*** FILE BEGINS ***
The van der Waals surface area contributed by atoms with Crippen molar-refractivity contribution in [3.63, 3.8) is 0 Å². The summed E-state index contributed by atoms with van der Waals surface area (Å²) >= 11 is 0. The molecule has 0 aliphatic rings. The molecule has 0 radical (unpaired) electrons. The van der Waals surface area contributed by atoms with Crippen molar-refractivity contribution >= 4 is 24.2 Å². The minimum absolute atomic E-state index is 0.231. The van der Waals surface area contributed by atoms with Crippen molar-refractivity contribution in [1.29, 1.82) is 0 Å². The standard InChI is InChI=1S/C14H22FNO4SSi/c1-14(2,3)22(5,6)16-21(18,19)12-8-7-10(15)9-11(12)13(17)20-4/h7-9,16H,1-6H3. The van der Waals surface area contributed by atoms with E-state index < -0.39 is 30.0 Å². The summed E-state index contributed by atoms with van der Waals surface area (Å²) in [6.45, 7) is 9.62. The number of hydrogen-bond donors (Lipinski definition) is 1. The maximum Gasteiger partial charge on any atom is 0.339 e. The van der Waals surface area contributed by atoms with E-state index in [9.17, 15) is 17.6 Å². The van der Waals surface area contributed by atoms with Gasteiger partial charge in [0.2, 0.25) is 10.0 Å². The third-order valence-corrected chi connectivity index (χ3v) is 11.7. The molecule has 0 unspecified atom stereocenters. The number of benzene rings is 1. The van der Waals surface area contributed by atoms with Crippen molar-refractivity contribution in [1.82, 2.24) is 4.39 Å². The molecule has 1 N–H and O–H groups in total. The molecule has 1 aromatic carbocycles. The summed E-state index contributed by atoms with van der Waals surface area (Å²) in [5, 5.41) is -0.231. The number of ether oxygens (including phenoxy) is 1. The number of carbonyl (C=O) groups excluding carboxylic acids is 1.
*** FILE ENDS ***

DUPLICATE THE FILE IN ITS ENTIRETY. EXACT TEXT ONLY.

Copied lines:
The van der Waals surface area contributed by atoms with Crippen molar-refractivity contribution in [3.63, 3.8) is 0 Å². The summed E-state index contributed by atoms with van der Waals surface area (Å²) >= 11 is 0. The molecule has 0 aliphatic rings. The molecule has 0 radical (unpaired) electrons. The van der Waals surface area contributed by atoms with Crippen molar-refractivity contribution >= 4 is 24.2 Å². The minimum absolute atomic E-state index is 0.231. The van der Waals surface area contributed by atoms with Crippen molar-refractivity contribution in [1.29, 1.82) is 0 Å². The standard InChI is InChI=1S/C14H22FNO4SSi/c1-14(2,3)22(5,6)16-21(18,19)12-8-7-10(15)9-11(12)13(17)20-4/h7-9,16H,1-6H3. The van der Waals surface area contributed by atoms with E-state index < -0.39 is 30.0 Å². The summed E-state index contributed by atoms with van der Waals surface area (Å²) in [6.45, 7) is 9.62. The number of hydrogen-bond donors (Lipinski definition) is 1. The maximum Gasteiger partial charge on any atom is 0.339 e. The van der Waals surface area contributed by atoms with E-state index in [9.17, 15) is 17.6 Å². The van der Waals surface area contributed by atoms with Gasteiger partial charge in [0.2, 0.25) is 10.0 Å². The third-order valence-corrected chi connectivity index (χ3v) is 11.7. The molecule has 0 unspecified atom stereocenters. The number of benzene rings is 1. The van der Waals surface area contributed by atoms with Crippen molar-refractivity contribution in [1.82, 2.24) is 4.39 Å². The molecule has 1 N–H and O–H groups in total. The molecule has 1 aromatic carbocycles. The summed E-state index contributed by atoms with van der Waals surface area (Å²) in [5, 5.41) is -0.231. The number of ether oxygens (including phenoxy) is 1. The number of carbonyl (C=O) groups excluding carboxylic acids is 1.